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Yale Spinoff Licenses HER3 Cancer Drug from MedImmune

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yale cancer drug HER3

Originally published at

yale cancer drug HER3

Originally published at

A cancer drug startup spun out of the Yale School of Medicine has licensed the rights to develop and test a drug candidate from MedImmune designed to target a receptor that’s been connected to various cancers, including breast, lung, ovary and colon.

Kolltan Pharmaceuticals hopes to have its lead candidate, which targets the HER3 receptor tyrosine kinase, in Phase 1 clinical trials in the first quarter of 2014. Company execs declined to specify which applications they’ll go after but said they believe the candidate has “broad potential” for treating cancer patients.

Under the deal with MedImmune, which is the global biologics R&D arm of AstraZeneca, both companies will have the potential for cost-, risk- and profit-sharing after early clinical testing. Financial details of the licensing agreement were not made public.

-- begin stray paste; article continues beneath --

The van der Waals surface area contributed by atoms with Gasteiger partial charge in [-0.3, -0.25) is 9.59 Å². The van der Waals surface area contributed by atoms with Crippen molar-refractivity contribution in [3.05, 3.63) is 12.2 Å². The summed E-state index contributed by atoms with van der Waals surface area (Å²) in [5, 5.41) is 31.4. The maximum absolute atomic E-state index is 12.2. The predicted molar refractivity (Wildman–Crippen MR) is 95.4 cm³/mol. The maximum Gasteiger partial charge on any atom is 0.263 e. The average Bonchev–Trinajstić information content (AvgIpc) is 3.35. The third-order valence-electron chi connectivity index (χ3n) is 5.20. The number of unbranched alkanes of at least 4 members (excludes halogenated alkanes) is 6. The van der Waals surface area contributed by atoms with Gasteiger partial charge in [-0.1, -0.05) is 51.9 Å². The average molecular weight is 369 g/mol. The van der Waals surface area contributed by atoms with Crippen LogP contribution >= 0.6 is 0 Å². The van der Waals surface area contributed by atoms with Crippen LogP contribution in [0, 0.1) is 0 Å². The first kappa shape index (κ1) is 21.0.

Kolltan was established in 2007 in collaboration with the lab of Dr. Joseph Schlessinger at Yale School of Medicine to develop new biologic drugs that target receptor tyrosine kinases.

Tyrosine kinases emerged more than a decade ago as clinically useful drug targets for treating certain kinds of cancers, and although  drugs that interfere with them have generally been successful, Kolltan says some patients experience resistance in later dosing cycles. The company thinks its mechanism of action will be unaffected by such resistance.

The New Haven, Connecticut-based company has raised at least $50 million from investors including Purdue Pharma, HBM BioCapital, Celtic Therapeutics Management, Tichenor Ventures and Osage University Partners. Its president and CEO, Jerry McMahon, joined Kolltan from MedImmune last year, where he was senior vice president of R&D oncology.

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